What matters in the NBA draft?
Perhaps the most important task for any NBA general manager is to draft well. But how good are they actually at it? To find out, Daniel Sailofsky wrote the paper "Drafting Errors and Decision Making Bias in the NBA Draft." In it, he studied the NBA draft in a relatively straightforward manner: by collecting each season of each NCAA player drafted to the NBA between 2006 and 2013, and comparing those stats to where the player was drafted and his future NBA success.
Only one statistic examined by Sailofsky was likely to lead to both good NBA performance and a higher draft slot: assist percentage.
Meanwhile, rebounding percentage, steal percentage, free throw rate, and turnover percentage all were statistically significantly correlated with success in the NBA, but were relatively ignored in the draft evaluation process. Players with good attributes in these categories didn't seem to move up in the actual draft much at all.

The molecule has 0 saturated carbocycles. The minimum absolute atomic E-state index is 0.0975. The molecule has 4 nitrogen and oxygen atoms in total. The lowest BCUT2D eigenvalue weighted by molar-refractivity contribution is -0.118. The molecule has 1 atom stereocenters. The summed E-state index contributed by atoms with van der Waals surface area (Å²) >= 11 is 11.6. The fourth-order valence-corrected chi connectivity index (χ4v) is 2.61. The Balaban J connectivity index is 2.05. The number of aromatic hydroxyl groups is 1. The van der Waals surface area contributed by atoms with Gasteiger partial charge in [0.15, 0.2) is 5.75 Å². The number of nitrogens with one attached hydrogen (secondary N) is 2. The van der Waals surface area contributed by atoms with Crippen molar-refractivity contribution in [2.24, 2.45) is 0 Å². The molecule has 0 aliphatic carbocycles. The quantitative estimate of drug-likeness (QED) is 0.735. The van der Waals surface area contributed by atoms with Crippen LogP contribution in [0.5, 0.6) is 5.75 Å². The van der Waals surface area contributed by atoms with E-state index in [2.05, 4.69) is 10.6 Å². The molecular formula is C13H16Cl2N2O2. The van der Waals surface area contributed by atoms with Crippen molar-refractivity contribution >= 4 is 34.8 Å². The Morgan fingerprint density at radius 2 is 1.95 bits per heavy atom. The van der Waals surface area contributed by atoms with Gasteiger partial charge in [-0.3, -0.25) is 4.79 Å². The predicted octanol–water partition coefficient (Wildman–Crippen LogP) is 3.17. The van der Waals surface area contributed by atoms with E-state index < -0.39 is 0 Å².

On the other hand, a player's scoring totals, blocks, and height all contributed to being drafted at a higher position, but didn't have a statistically significant relationship to how those players actually played in the NBA. We've seen numerous college scorers fail in the NBA, and this study reflects that.
The study also looked at a player's age and which conference they played in. Repeatedly, players who played for big-conference schools were usually drafted higher, but only one conference was significantly correlated with NBA success: the Pac-12.
A player that was drafted younger was more likely to succeed, but only if drafted from a big conference: older players from small conferences (like Damian Lillard) also found success.
The study's methodology isn't my absolute favorite, as it eliminates players who weren't drafted (causing some survivorship bias) and measures NBA success in terms of Win Shares and Wins Produced (two good, but flawed overall stats). Still, it's an educational step forward in how far we still have to go in understanding the NBA draft.